Many businesses consider becoming certified for many reasons, but before applying to become certified, the business needs to understand who they are selling to and how the certificate will influence their current and future business relationships. Becoming a certified business should be part of any business’ marketing plan.
There are several categories of certification provided by various local and state agencies:
- Small Business – based on the number of full time employees and average sales for the business.
- Minority Owned – business which is at least 51 percent owned by an ethnic minority person(s) whose management and daily operations are controlled by such person(s).
- Women Owned – business which is at least 51 percent owned by women whose management and daily operations are controlled by such persons.
- Disadvantaged Business – business which is at least 51 percent owned and controlled by socially and economically disadvantaged individuals.
Recently I had the opportunity to ask Julius Davis, CEO of VoltAir Consulting Engineers, about how business certifications have influenced the business in its 10 years of continued growth. Davis was very clear to mention that in the beginning being a certified business gave them the leverage they needed to get the attention of larger businesses because they had the professional experience but no business history. He and his team have proven they are knowledgeable professionals that can compete on their own, but recognize being certified still provides them with a competitive advantage.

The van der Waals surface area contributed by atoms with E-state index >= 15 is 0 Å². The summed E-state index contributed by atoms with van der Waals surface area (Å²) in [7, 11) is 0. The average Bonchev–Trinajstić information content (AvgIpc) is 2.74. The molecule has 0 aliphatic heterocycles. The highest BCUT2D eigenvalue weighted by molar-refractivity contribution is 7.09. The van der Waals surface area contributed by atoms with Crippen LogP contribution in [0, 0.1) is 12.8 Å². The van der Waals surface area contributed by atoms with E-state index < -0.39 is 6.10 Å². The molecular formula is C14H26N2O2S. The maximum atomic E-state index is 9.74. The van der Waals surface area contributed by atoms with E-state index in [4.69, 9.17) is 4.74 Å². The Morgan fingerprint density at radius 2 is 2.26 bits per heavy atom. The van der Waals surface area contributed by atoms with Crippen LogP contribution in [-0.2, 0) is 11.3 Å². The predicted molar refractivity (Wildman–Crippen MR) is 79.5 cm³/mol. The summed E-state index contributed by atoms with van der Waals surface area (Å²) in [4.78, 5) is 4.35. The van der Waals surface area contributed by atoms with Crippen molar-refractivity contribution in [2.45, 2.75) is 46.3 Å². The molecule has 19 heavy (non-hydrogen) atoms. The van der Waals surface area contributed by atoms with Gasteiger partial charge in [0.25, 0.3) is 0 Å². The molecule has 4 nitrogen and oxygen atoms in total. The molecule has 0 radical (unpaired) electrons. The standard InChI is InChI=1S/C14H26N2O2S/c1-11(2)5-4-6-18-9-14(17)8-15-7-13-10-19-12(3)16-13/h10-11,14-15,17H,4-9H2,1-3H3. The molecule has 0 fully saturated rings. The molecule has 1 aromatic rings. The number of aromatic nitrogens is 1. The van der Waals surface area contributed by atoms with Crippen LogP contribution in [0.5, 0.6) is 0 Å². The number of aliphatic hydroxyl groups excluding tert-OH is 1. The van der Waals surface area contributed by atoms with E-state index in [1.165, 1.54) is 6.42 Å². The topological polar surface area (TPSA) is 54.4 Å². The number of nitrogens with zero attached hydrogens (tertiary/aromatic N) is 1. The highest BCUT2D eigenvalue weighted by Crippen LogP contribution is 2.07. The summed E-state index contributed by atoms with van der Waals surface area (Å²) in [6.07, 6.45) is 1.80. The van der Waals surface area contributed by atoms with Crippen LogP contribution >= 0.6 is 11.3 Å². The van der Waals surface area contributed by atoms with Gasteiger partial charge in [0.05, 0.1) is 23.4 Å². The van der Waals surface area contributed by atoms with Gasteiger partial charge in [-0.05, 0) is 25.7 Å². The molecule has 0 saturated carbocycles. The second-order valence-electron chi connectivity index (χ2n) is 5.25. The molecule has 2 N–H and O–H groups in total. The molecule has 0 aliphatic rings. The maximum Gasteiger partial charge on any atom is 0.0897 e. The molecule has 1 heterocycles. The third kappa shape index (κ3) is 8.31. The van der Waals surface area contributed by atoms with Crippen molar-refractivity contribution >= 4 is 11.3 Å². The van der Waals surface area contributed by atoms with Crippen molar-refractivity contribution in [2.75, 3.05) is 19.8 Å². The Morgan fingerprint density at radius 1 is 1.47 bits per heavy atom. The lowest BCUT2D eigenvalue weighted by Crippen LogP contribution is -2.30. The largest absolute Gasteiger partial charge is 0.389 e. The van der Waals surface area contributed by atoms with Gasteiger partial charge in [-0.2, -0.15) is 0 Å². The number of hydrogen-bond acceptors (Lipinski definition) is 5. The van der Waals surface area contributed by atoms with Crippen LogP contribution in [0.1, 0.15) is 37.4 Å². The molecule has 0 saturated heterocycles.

Davis started with a list of target clients he wanted to develop relationships with. The certification helped open the door many times and accelerated the relationship building process. He secured City of Tampa and Hillsborough County Minority Business Enterprise (MBE) and State of Florida’s Certified Business Enterprise (CBE) certifications. He also secured the Florida Department of Transportation’s Disadvantaged Business Enterprise (DBE) certification. The certifications have allowed VoltAir to compete as prime and sub-contractors with different agencies and clients. Recognizing no one certification fits every opportunity, Davis maintains all their certifications while looking for new certification programs that may benefit his business.
Local government MBE and CBE contracts make up 80 percent of VoltAir’s government contracting portfolio. The remaining 20 percent are federally funded DBE contracts. It is important for businesses to understand that no one certificate meets all needs in the marketplace. Deciding which certificate to get and when to seek a certification is a strategic marketing decision.
Much of VoltAir’s growth and stability come from a diversified public/private client base. The private sector does business with VoltAir because they are competitive in both price and quality, not because they are certified. The private sector accounts for 40 percent of the VoltAir contracts with government/public sector contracts making up the remaining 60 percent of total contracts. Davis believes their status as a certified business continues to open doors and create opportunities for the company to grow.
Business certification can open many different doors for your company. Determining what doors are best suited for your business is part of your marketing strategy. Marketing decisions should be made before pursuing your business certification.